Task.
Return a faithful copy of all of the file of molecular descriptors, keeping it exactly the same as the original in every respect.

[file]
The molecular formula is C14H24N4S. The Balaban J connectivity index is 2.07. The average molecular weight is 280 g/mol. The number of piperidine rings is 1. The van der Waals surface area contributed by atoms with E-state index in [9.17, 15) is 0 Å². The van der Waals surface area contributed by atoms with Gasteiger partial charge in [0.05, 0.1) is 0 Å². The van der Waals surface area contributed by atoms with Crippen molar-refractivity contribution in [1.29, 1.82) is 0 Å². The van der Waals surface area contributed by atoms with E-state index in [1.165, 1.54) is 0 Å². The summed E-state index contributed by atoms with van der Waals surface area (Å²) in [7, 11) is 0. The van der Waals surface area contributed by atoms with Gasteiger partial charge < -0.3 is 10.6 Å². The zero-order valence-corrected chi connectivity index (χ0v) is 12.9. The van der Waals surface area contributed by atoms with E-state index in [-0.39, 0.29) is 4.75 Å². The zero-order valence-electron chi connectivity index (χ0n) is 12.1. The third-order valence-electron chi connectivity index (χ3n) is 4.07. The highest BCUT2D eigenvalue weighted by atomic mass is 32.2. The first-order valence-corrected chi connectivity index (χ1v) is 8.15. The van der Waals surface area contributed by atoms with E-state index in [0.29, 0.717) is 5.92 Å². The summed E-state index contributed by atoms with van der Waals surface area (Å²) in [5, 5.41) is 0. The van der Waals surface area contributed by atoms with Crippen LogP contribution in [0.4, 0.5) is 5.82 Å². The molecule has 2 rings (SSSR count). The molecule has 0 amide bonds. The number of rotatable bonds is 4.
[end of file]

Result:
The molecular formula is C14H24N4S. The Balaban J connectivity index is 2.07. The average molecular weight is 280 g/mol. The number of piperidine rings is 1. The van der Waals surface area contributed by atoms with E-state index in [9.17, 15) is 0 Å². The van der Waals surface area contributed by atoms with Gasteiger partial charge in [0.05, 0.1) is 0 Å². The van der Waals surface area contributed by atoms with Crippen molar-refractivity contribution in [1.29, 1.82) is 0 Å². The van der Waals surface area contributed by atoms with E-state index in [1.165, 1.54) is 0 Å². The summed E-state index contributed by atoms with van der Waals surface area (Å²) in [7, 11) is 0. The van der Waals surface area contributed by atoms with Gasteiger partial charge < -0.3 is 10.6 Å². The zero-order valence-corrected chi connectivity index (χ0v) is 12.9. The van der Waals surface area contributed by atoms with E-state index in [-0.39, 0.29) is 4.75 Å². The zero-order valence-electron chi connectivity index (χ0n) is 12.1. The third-order valence-electron chi connectivity index (χ3n) is 4.07. The highest BCUT2D eigenvalue weighted by atomic mass is 32.2. The first-order valence-corrected chi connectivity index (χ1v) is 8.15. The van der Waals surface area contributed by atoms with E-state index in [0.29, 0.717) is 5.92 Å². The summed E-state index contributed by atoms with van der Waals surface area (Å²) in [5, 5.41) is 0. The van der Waals surface area contributed by atoms with Crippen LogP contribution in [0.4, 0.5) is 5.82 Å². The molecule has 2 rings (SSSR count). The molecule has 0 amide bonds. The number of rotatable bonds is 4.